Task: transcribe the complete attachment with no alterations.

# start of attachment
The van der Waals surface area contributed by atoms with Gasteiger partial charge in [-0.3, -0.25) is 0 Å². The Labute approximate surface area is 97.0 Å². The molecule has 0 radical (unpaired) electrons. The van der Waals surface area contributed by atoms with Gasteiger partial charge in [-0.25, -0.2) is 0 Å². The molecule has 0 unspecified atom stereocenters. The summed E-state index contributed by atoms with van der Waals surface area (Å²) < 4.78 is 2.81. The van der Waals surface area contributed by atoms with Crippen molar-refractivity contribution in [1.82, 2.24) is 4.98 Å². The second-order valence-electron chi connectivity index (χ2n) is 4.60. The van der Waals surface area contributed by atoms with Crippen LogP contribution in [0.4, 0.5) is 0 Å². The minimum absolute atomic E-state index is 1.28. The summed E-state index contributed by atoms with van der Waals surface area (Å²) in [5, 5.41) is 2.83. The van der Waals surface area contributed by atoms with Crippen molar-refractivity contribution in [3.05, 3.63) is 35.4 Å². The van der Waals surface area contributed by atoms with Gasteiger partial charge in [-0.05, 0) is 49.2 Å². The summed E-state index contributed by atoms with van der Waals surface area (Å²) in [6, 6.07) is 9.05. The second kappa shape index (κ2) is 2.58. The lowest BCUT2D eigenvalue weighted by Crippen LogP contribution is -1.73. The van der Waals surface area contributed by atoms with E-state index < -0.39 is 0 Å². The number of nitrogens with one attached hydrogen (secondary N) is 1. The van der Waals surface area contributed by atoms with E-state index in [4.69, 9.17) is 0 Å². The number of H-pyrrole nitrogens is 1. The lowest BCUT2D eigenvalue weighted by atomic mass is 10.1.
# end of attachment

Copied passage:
The van der Waals surface area contributed by atoms with Gasteiger partial charge in [-0.3, -0.25) is 0 Å². The Labute approximate surface area is 97.0 Å². The molecule has 0 radical (unpaired) electrons. The van der Waals surface area contributed by atoms with Gasteiger partial charge in [-0.25, -0.2) is 0 Å². The molecule has 0 unspecified atom stereocenters. The summed E-state index contributed by atoms with van der Waals surface area (Å²) < 4.78 is 2.81. The van der Waals surface area contributed by atoms with Crippen molar-refractivity contribution in [1.82, 2.24) is 4.98 Å². The second-order valence-electron chi connectivity index (χ2n) is 4.60. The van der Waals surface area contributed by atoms with Crippen LogP contribution in [0.4, 0.5) is 0 Å². The minimum absolute atomic E-state index is 1.28. The summed E-state index contributed by atoms with van der Waals surface area (Å²) in [5, 5.41) is 2.83. The van der Waals surface area contributed by atoms with Crippen molar-refractivity contribution in [3.05, 3.63) is 35.4 Å². The van der Waals surface area contributed by atoms with Gasteiger partial charge in [-0.05, 0) is 49.2 Å². The summed E-state index contributed by atoms with van der Waals surface area (Å²) in [6, 6.07) is 9.05. The second kappa shape index (κ2) is 2.58. The lowest BCUT2D eigenvalue weighted by Crippen LogP contribution is -1.73. The van der Waals surface area contributed by atoms with E-state index < -0.39 is 0 Å². The number of nitrogens with one attached hydrogen (secondary N) is 1. The van der Waals surface area contributed by atoms with E-state index in [4.69, 9.17) is 0 Å². The number of H-pyrrole nitrogens is 1. The lowest BCUT2D eigenvalue weighted by atomic mass is 10.1.